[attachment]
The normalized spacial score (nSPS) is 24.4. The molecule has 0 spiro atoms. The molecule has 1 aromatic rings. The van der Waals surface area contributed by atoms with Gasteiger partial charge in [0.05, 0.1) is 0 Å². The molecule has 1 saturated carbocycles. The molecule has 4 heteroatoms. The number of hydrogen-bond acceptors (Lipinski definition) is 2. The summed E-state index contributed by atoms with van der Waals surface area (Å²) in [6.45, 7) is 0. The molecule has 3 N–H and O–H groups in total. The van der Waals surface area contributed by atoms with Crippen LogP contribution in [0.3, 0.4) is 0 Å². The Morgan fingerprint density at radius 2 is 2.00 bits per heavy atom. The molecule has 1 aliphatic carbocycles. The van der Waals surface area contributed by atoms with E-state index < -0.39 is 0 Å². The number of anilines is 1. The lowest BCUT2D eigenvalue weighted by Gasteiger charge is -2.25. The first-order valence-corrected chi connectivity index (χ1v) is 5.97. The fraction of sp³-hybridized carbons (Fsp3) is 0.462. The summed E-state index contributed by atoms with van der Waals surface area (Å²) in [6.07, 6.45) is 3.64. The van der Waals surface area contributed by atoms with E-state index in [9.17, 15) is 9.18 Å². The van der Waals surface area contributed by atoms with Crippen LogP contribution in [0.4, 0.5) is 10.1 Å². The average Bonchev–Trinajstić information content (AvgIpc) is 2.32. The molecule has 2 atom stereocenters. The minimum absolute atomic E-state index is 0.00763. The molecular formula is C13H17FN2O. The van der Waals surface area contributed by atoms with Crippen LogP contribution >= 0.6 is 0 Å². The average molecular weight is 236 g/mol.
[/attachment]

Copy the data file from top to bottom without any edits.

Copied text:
The normalized spacial score (nSPS) is 24.4. The molecule has 0 spiro atoms. The molecule has 1 aromatic rings. The van der Waals surface area contributed by atoms with Gasteiger partial charge in [0.05, 0.1) is 0 Å². The molecule has 1 saturated carbocycles. The molecule has 4 heteroatoms. The number of hydrogen-bond acceptors (Lipinski definition) is 2. The summed E-state index contributed by atoms with van der Waals surface area (Å²) in [6.45, 7) is 0. The molecule has 3 N–H and O–H groups in total. The van der Waals surface area contributed by atoms with Crippen LogP contribution in [0.3, 0.4) is 0 Å². The Morgan fingerprint density at radius 2 is 2.00 bits per heavy atom. The molecule has 1 aliphatic carbocycles. The van der Waals surface area contributed by atoms with E-state index < -0.39 is 0 Å². The number of anilines is 1. The lowest BCUT2D eigenvalue weighted by Gasteiger charge is -2.25. The first-order valence-corrected chi connectivity index (χ1v) is 5.97. The fraction of sp³-hybridized carbons (Fsp3) is 0.462. The summed E-state index contributed by atoms with van der Waals surface area (Å²) in [6.07, 6.45) is 3.64. The van der Waals surface area contributed by atoms with E-state index in [9.17, 15) is 9.18 Å². The van der Waals surface area contributed by atoms with Crippen LogP contribution in [0.4, 0.5) is 10.1 Å². The average Bonchev–Trinajstić information content (AvgIpc) is 2.32. The molecule has 2 atom stereocenters. The minimum absolute atomic E-state index is 0.00763. The molecular formula is C13H17FN2O. The van der Waals surface area contributed by atoms with Crippen LogP contribution >= 0.6 is 0 Å². The average molecular weight is 236 g/mol.